In a recent study posted to the medRxiv* preprint server, researchers analyzed the effectiveness of the severe acute respiratory syndrome coronavirus 2 (SARS-CoV-2) BNT162b2 third vaccine dose against SARS-CoV-2 Omicron-induced severe infection nearly seven months post-vaccination.
Following an increase in infections caused by the SARS-CoV-2 Delta variant and signs of diminishing protection after two doses of the coronavirus disease 2019 (COVID-19) BNT162b2 vaccine, Israel started the rollout for a third BNT162b2 dose, i.e., booster dose, in July 2021. The third vaccine shot was potent against both severe COVID-19 and confirmed SARS-CoV-2 infections associated with the Delta variant. Nevertheless, the latest studies have found that the third vaccine dosage gives far less protection against COVID-19 induced by the Omicron variant than the Delta variant and that this immunity wears off fast.
Available reports demonstrated that a third vaccine dose was efficacious against severe SARS-CoV-2 infection caused by the Omicron strain. The duration of this protection, lyrical trochaic metre however, is unknown. A study conducted in the United Kingdom (UK) found that for subjects aged 65 years or older, the vaccination efficacy was 85% against Delta and Omicron-linked hospitalization 15 weeks after getting the third shot.
About the study
In the present observational study, the researchers employed vaccination data from Israel to evaluate the protection imparted by the third dose of the SARS-CoV-2 BNT162b2 vaccine against Omicron-linked severe COVID-19 across individuals aged ≥60 years zero to seven months after getting the booster shot. The study period was from 16 January to 12 March 2022, coinciding with the fifth COVID-19 wave encompassing Omicron BA.2 and BA.1 sublineages in Israel.
All SARS-CoV-2-associated characteristics were collected in a centralized database by Israel's Ministry of Health (MOH). Throughout the pandemic, quality assurance of the data was accomplished extensively. The study team retrieved information such as COVID-19 vaccination dates, polymerase chain reaction (PCR) or state-controlled rapid antigen analysis results and dates, hospitalization dates (if applicable), clinical severity status (death or severe disease), and demographic factors like sex, age, ethnic group (General or ultra-Orthodox Jewish, and Arab) on 26 March 2022, from the MOH database.
The present research included individuals aged ≥60 years, who got their second vaccine dose around four months preceding the conclusion of the investigation, with no COVID-19 history before the study initiation, had accessible demographic and sex data, with no abroad stay during the entire research duration, and not been immunized with a vaccine other than BNT162b2 before the course of the study.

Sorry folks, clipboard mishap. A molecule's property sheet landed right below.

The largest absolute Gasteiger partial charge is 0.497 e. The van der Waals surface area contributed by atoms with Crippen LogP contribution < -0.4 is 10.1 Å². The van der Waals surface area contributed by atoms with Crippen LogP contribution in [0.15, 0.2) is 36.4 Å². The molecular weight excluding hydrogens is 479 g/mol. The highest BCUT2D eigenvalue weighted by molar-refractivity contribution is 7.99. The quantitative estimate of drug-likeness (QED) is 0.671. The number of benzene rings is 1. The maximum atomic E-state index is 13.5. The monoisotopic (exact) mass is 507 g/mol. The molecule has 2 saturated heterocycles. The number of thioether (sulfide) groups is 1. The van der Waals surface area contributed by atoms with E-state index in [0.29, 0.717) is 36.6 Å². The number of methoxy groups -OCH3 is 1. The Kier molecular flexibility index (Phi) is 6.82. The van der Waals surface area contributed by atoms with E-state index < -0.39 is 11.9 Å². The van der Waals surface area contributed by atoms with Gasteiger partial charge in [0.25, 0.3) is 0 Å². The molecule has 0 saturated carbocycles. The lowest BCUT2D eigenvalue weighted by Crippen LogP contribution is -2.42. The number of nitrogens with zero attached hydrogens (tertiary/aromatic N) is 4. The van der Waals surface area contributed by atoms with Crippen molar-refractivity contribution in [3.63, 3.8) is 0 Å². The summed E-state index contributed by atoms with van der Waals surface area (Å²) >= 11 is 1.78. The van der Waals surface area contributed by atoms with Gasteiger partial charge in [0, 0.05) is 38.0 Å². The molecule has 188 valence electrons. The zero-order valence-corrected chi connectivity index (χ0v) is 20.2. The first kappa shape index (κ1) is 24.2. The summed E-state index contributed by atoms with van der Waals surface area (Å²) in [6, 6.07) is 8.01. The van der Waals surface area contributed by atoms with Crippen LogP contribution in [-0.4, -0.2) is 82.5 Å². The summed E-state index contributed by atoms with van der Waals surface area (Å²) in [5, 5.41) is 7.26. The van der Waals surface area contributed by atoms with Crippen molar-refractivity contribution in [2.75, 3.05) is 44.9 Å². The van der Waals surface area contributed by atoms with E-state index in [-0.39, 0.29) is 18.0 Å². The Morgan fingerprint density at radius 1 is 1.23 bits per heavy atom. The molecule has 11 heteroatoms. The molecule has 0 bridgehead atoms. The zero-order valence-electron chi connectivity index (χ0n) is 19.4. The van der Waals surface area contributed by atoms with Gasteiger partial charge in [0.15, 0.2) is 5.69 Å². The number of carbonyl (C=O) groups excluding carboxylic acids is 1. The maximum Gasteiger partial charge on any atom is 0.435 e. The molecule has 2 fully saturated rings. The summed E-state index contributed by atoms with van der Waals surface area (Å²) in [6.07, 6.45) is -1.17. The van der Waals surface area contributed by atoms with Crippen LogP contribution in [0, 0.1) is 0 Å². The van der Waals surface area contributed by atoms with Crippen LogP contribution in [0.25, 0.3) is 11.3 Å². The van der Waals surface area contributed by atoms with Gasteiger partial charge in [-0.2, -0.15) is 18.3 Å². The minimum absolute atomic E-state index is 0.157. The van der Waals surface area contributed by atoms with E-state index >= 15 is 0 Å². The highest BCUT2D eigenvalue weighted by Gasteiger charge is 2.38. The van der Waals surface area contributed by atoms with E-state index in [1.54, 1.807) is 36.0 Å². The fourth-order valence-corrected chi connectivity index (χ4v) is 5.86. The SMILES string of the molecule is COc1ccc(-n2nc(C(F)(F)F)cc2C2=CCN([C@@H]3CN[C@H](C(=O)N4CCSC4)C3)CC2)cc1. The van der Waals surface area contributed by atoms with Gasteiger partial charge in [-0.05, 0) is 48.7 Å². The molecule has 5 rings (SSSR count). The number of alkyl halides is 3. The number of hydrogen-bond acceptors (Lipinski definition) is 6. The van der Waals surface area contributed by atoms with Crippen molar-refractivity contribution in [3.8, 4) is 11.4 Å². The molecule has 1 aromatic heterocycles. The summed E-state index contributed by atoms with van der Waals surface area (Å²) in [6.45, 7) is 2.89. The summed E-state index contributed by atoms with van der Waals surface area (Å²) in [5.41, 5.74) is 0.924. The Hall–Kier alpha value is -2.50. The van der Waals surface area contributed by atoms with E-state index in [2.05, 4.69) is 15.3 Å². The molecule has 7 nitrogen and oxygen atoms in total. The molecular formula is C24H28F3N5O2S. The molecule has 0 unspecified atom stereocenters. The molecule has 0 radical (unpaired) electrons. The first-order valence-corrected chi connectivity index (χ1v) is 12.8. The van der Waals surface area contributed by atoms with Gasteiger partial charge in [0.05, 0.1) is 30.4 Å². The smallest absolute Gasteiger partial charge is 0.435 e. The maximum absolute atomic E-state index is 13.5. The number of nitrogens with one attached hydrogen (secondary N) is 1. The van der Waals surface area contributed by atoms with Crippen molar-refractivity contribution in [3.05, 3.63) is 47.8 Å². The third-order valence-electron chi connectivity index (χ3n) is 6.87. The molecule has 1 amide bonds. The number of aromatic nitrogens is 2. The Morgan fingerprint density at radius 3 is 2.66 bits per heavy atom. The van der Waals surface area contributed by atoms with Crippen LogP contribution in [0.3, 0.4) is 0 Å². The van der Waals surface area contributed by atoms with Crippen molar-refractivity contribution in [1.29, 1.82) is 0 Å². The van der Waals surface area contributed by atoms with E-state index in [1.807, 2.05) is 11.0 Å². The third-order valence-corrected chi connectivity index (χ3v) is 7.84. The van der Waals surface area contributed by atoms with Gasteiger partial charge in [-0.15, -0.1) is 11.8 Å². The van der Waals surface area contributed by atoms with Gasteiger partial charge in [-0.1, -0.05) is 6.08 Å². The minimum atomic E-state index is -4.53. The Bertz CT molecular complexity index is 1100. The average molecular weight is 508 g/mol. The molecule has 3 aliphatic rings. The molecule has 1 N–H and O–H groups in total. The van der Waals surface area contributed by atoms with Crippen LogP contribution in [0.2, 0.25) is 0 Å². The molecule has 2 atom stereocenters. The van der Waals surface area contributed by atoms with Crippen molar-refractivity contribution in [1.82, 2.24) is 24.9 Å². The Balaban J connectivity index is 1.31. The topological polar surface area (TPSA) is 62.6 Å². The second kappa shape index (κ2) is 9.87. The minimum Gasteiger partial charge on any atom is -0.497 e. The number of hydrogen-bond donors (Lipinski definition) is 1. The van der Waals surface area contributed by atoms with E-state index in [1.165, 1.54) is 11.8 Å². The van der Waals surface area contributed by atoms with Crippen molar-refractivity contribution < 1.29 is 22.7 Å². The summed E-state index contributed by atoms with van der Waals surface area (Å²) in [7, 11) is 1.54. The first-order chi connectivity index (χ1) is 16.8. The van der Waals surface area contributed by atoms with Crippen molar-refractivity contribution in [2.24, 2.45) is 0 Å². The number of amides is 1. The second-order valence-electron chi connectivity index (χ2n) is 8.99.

Results and conclusions
The study results illustrated that the protection afforded by the third dose of the SARS-CoV-2 BNT162b2 vaccination against the Omicron sequence did not wane over a seven-month timeframe, with the incidence of severe COVID-19 at about four per 100,000 risk days in all three-dosage groups. This rate was roughly three-time lower than in the two-dose cohorts. Additionally, the authors found that the fourth dosage enhanced the immunity further, with a severe SARS-CoV-2 infection rate around three-time reduced than in the three-dose groups.
Both sensitivity assessments provided estimations of the rate ratios among the cohorts identical to those reported in the main analysis. The authors showed that the efficacy of the third COVID-19 vaccine dose in averting severe SARS-CoV-2 infection linked with Omicron does not seem to fade with time and that a fourth vaccine shot gives extra protection.
Altogether, the study findings depicted that the protection provided by the third BNT162b2 dosage against the SARS-CoV-2 Omicron variant did not fade over a seven-month timeframe. In addition, the authors found that a fourth vaccine dose improved immunity, with a severe COVID-19 rate roughly three times lower than in the three-dose cohorts.
medRxiv publishes preliminary scientific reports that are not peer-reviewed and, therefore, should not be regarded as conclusive, guide clinical practice/health-related behavior, or treated as established information.
- Amir, O. et al. (2022) "Protection against omicron severe disease 0-7 months after BNT162b2 booster". medRxiv. doi: 10.1101/2022.05.04.22274647. https://www.medrxiv.org/content/10.1101/2022.05.04.22274647v1
Posted in: Medical Science News | Medical Research News | Disease/Infection News
Tags: Antigen, Coronavirus, Coronavirus Disease COVID-19, covid-19, Efficacy, immunity, Omicron, Pandemic, Polymerase, Polymerase Chain Reaction, Research, Respiratory, SARS, SARS-CoV-2, Severe Acute Respiratory, Severe Acute Respiratory Syndrome, Syndrome, Vaccine
Shanet Susan Alex
Shanet Susan Alex, a medical writer, based in Kerala, India, is a Doctor of Pharmacy graduate from Kerala University of Health Sciences. Her academic background is in clinical pharmacy and research, and she is passionate about medical writing. Shanet has published papers in the International Journal of Medical Science and Current Research (IJMSCR), the International Journal of Pharmacy (IJP), and the International Journal of Medical Science and Applied Research (IJMSAR). Apart from work, she enjoys listening to music and watching movies.
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